More Classes to File ITR: Another Step to Curb Tax Evasion

Tax Evasion New Rules

Government is pressing pedals to curb tax evasion by widening the taxpayer base and by augmenting the class of people for compulsory filing of ITR.
According to the official data, the total number of income tax returns (ITRs) filed in 2017-18 is 6.86 crore which registers an elevation of 23 per cent over the last year. This apparently shows the improvement in tax compliance in the last few years. But in the nation with a population of approx 130 crores, the Government further sees more scope of improvement and so it is eyeing on taking high-value transactions in consideration for ITR filing.

“People evading tax have to be dealt with differently. The 2 per cent TDS (in case of withdrawal of more than ₹1 crore cash from a bank account in a year) is actually for those who are getting away.
You must have seen in the budget that there are several measures such as those whose electricity bill is more than ₹1 lakh would need to file the return. We may notify some other class of people who would be required to file tax returns,” said Ajay Bhushan Pandey, Revenue Secretary.

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Under the proposed Union Budget for 2019-20, filing an ITR becomes mandatory for the individuals whose annual deposit in a current account is more than ₹1 crore, whose foreign travel expenses are more than ₹2 lakh or whose annual electricity bill expenses is more than ₹1 lakh. According to the experts, high hotel bills, hefty expenditures incurred on party or buying a car may also require people to file ITR.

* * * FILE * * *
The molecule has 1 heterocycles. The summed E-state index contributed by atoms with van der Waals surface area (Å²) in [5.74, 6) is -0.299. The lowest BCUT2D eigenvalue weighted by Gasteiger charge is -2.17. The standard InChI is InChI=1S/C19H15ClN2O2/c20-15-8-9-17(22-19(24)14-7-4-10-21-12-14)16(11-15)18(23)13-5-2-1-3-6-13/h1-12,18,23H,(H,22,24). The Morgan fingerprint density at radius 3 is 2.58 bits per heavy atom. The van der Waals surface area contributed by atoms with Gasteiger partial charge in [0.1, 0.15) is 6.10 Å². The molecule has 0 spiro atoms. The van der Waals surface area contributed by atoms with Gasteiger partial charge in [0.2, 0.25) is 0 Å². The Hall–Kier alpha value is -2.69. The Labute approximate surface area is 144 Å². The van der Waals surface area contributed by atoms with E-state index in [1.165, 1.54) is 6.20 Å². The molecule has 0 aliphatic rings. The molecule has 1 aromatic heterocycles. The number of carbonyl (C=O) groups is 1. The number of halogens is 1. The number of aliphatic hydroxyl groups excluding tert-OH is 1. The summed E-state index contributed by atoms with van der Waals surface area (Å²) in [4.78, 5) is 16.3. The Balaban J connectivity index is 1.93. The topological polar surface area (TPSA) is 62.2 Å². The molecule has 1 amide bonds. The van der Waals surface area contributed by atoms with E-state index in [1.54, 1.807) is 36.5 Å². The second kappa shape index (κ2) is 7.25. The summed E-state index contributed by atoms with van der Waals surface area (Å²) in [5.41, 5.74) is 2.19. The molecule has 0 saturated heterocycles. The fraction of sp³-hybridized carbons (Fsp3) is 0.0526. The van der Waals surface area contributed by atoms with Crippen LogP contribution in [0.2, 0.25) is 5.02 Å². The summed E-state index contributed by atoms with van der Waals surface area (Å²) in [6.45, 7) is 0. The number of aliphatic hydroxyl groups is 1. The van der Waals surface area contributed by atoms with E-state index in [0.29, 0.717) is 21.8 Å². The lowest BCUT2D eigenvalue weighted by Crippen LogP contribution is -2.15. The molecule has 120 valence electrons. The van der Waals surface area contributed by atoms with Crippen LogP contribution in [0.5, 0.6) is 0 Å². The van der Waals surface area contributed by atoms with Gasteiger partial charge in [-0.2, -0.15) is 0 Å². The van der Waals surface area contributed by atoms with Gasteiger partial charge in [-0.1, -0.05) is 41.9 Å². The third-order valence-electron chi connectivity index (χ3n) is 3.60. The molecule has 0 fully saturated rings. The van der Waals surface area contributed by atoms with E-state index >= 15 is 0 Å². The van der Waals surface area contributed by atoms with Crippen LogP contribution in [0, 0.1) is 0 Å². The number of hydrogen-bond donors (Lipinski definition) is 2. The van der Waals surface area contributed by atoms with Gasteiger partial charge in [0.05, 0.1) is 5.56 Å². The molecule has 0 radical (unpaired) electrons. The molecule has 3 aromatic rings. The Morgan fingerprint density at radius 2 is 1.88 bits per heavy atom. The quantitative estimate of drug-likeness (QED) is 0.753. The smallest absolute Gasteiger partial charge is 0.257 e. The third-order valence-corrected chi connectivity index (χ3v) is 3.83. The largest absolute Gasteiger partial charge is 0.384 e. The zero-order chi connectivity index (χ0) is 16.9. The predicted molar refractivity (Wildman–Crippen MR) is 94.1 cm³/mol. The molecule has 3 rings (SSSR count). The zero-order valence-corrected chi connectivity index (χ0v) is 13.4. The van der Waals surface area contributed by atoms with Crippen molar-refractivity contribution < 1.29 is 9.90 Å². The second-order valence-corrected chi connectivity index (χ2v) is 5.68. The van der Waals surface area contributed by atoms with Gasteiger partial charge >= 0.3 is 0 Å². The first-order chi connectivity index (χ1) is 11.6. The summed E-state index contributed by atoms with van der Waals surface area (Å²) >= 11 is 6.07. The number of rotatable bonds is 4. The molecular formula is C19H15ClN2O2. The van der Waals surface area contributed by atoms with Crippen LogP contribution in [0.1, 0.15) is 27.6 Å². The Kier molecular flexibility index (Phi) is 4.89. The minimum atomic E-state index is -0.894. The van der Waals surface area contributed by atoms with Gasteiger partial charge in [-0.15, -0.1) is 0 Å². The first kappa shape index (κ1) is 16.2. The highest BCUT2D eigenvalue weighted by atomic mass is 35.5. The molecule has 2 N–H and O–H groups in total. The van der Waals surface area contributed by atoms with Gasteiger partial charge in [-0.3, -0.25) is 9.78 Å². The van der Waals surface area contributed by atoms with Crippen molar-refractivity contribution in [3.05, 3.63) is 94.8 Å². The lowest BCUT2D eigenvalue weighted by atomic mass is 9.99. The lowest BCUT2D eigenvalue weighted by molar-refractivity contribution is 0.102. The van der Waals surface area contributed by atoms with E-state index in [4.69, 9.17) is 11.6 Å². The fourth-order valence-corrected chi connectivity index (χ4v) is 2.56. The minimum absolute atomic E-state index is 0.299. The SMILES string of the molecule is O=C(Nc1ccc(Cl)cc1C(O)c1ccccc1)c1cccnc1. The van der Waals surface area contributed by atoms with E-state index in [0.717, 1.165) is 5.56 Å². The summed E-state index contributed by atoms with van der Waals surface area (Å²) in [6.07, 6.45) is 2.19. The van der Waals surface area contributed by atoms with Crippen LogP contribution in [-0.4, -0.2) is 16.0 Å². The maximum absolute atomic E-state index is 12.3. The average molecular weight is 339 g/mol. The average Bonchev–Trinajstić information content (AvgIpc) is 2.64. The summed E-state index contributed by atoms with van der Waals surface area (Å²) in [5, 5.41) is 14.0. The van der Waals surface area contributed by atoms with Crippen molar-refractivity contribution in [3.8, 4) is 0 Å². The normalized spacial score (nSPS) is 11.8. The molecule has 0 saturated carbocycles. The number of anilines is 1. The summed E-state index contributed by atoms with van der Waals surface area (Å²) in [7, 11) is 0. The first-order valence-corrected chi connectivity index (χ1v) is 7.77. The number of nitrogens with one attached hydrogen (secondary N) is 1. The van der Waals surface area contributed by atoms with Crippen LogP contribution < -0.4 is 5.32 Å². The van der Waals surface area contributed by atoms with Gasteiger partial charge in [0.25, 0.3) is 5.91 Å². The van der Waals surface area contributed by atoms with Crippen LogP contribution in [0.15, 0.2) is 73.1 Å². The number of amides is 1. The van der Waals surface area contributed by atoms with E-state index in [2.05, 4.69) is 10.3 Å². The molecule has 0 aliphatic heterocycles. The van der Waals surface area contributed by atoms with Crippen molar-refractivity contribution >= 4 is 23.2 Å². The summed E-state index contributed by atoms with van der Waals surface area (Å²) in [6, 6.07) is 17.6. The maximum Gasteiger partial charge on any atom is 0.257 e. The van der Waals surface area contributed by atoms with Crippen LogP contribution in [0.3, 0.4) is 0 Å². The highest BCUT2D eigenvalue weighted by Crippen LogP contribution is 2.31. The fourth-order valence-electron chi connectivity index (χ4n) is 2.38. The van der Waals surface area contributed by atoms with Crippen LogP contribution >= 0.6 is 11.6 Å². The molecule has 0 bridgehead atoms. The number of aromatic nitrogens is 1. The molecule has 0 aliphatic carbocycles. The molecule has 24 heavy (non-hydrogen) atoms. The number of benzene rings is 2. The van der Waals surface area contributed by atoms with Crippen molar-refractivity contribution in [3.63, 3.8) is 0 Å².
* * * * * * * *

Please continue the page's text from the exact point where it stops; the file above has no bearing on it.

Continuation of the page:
“The government has already said that those doing high-value transactions would be covered. The next could be high hotel bills, clubs, expenditure on holding a party, purchase of cars and investment above a certain level,” said Riaz Thingna, Director, Grant Thornton.

“If someone is buying a car for ₹5 lakh, it is unlikely that his income would be less than ₹5 lakh. Today, people are buying ₹75 lakh car and still not paying taxes. So, I think there are enough opportunities to take up so many different areas.” He added.

The Modi government has been continuously working against the generation of black money and it has taken many measures to transform the Indian economy into the cashless economy. Among them, demonetisation was the major step to discard the loopholes of tax evasion and avoidance.
Now the next step adopted by the government is based on the principle of – “higher the earning higher the tax”.

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As a result, the surcharge of 15 per cent has been elevated to 25 per cent for the individuals with annual income between ₹2 to ₹5 crore. Similarly, for those with the annual earnings of ₹5 crore or more, the surcharge has been raised from 15 per cent to 37 per cent. In this way, the effective tax rate will lift up to 39 and 42.74 per cent for those in the ₹2-5 crore and ₹5 crore & above income slab, respectively.

Fed up to the back teeth, big industrialists discontents the decision to which the Revenue Secretary argued in a defending way by giving an example of many countries like the US, France and China where the higher tax rate is liable on high earnings and proving that India still taxes its super-rich class at lower rates.

“In India, before the (proposed) increase, for the highest tax bracket, the tax rate was 35.8 per cent. In Brazil, it is 27.5 per cent. In Canada, it is 33 per cent plus 21 per cent state taxes. It is more than 45 per cent in China, 66 per cent in France and 50 per cent in the US,” Pandey explained.

He also explained that economic decisions are taken on the basis of overall economic conditions and not on the basis of if someone would take advantage of the provisions in an illegal way, in response to the apprehension that the increment in customs duty on gold would consequence smuggling, while confirming that enforcement agencies would handle the problem of gold smuggling.

“We should not be using our forex for non-essential imports. So, the proposal goes along with this policy. The issues related to smuggling or anything will be dealt with by the enforcement agencies,” the revenue secretary said.